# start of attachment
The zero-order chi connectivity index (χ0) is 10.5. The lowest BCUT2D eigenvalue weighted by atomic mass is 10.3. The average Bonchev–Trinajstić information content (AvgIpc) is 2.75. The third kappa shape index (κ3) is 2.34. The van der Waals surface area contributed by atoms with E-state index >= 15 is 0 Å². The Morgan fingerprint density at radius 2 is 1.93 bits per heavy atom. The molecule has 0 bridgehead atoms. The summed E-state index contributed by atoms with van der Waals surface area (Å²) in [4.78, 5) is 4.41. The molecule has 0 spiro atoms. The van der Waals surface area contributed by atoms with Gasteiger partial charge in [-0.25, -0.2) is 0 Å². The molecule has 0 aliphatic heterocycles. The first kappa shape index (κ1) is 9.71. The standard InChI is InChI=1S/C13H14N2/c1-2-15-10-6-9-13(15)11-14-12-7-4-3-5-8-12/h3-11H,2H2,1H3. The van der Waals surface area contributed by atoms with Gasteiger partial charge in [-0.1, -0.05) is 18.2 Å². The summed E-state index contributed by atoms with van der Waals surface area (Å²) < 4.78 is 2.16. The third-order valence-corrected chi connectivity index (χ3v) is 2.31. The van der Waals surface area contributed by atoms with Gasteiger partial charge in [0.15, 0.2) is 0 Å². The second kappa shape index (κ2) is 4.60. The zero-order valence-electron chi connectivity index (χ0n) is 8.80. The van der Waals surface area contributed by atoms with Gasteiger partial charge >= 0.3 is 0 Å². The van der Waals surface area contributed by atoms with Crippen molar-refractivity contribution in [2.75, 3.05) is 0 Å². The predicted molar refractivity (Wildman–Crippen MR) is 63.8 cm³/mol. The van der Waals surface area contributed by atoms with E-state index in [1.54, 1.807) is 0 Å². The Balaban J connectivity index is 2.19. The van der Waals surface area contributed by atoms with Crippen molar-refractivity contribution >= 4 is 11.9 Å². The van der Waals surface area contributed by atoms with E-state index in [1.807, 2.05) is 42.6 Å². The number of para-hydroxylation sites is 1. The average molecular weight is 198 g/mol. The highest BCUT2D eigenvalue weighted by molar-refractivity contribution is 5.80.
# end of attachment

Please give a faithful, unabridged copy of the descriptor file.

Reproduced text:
The zero-order chi connectivity index (χ0) is 10.5. The lowest BCUT2D eigenvalue weighted by atomic mass is 10.3. The average Bonchev–Trinajstić information content (AvgIpc) is 2.75. The third kappa shape index (κ3) is 2.34. The van der Waals surface area contributed by atoms with E-state index >= 15 is 0 Å². The Morgan fingerprint density at radius 2 is 1.93 bits per heavy atom. The molecule has 0 bridgehead atoms. The summed E-state index contributed by atoms with van der Waals surface area (Å²) in [4.78, 5) is 4.41. The molecule has 0 spiro atoms. The van der Waals surface area contributed by atoms with Gasteiger partial charge in [-0.25, -0.2) is 0 Å². The molecule has 0 aliphatic heterocycles. The first kappa shape index (κ1) is 9.71. The standard InChI is InChI=1S/C13H14N2/c1-2-15-10-6-9-13(15)11-14-12-7-4-3-5-8-12/h3-11H,2H2,1H3. The van der Waals surface area contributed by atoms with Gasteiger partial charge in [-0.1, -0.05) is 18.2 Å². The summed E-state index contributed by atoms with van der Waals surface area (Å²) < 4.78 is 2.16. The third-order valence-corrected chi connectivity index (χ3v) is 2.31. The van der Waals surface area contributed by atoms with Gasteiger partial charge in [0.15, 0.2) is 0 Å². The second kappa shape index (κ2) is 4.60. The zero-order valence-electron chi connectivity index (χ0n) is 8.80. The van der Waals surface area contributed by atoms with Gasteiger partial charge >= 0.3 is 0 Å². The van der Waals surface area contributed by atoms with Crippen molar-refractivity contribution in [2.75, 3.05) is 0 Å². The predicted molar refractivity (Wildman–Crippen MR) is 63.8 cm³/mol. The van der Waals surface area contributed by atoms with E-state index in [1.54, 1.807) is 0 Å². The Balaban J connectivity index is 2.19. The van der Waals surface area contributed by atoms with Crippen molar-refractivity contribution >= 4 is 11.9 Å². The van der Waals surface area contributed by atoms with E-state index in [1.807, 2.05) is 42.6 Å². The number of para-hydroxylation sites is 1. The average molecular weight is 198 g/mol. The highest BCUT2D eigenvalue weighted by molar-refractivity contribution is 5.80.